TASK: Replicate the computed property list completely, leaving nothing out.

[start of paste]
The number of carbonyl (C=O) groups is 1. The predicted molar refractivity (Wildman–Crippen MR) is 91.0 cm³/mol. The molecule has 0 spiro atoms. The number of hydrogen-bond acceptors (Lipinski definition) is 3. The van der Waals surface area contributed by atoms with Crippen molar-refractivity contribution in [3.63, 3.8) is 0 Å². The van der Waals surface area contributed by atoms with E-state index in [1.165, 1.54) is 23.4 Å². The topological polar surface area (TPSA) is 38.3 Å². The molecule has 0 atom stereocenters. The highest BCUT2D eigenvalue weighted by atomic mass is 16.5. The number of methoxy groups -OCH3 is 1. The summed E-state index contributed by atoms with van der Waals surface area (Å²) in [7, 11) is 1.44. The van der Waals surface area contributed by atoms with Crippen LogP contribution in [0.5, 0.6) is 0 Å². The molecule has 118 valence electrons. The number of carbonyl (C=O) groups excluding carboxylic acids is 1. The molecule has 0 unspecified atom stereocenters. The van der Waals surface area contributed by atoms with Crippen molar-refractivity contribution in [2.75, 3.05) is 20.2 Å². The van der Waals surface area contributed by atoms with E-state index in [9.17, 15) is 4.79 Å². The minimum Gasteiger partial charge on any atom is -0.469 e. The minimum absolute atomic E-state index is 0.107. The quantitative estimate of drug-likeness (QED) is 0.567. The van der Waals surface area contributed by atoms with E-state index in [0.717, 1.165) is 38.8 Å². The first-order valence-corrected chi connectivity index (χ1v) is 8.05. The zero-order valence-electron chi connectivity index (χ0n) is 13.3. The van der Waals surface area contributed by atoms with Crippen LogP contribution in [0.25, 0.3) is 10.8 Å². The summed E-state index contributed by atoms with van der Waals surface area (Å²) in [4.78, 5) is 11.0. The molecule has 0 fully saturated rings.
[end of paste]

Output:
The number of carbonyl (C=O) groups is 1. The predicted molar refractivity (Wildman–Crippen MR) is 91.0 cm³/mol. The molecule has 0 spiro atoms. The number of hydrogen-bond acceptors (Lipinski definition) is 3. The van der Waals surface area contributed by atoms with Crippen molar-refractivity contribution in [3.63, 3.8) is 0 Å². The van der Waals surface area contributed by atoms with E-state index in [1.165, 1.54) is 23.4 Å². The topological polar surface area (TPSA) is 38.3 Å². The molecule has 0 atom stereocenters. The highest BCUT2D eigenvalue weighted by atomic mass is 16.5. The number of methoxy groups -OCH3 is 1. The summed E-state index contributed by atoms with van der Waals surface area (Å²) in [7, 11) is 1.44. The van der Waals surface area contributed by atoms with Crippen LogP contribution in [0.5, 0.6) is 0 Å². The molecule has 118 valence electrons. The number of carbonyl (C=O) groups excluding carboxylic acids is 1. The molecule has 0 unspecified atom stereocenters. The van der Waals surface area contributed by atoms with Crippen molar-refractivity contribution in [2.75, 3.05) is 20.2 Å². The van der Waals surface area contributed by atoms with E-state index in [9.17, 15) is 4.79 Å². The minimum Gasteiger partial charge on any atom is -0.469 e. The minimum absolute atomic E-state index is 0.107. The quantitative estimate of drug-likeness (QED) is 0.567. The van der Waals surface area contributed by atoms with E-state index in [0.717, 1.165) is 38.8 Å². The first-order valence-corrected chi connectivity index (χ1v) is 8.05. The zero-order valence-electron chi connectivity index (χ0n) is 13.3. The van der Waals surface area contributed by atoms with Crippen LogP contribution in [0.25, 0.3) is 10.8 Å². The summed E-state index contributed by atoms with van der Waals surface area (Å²) in [4.78, 5) is 11.0. The molecule has 0 fully saturated rings.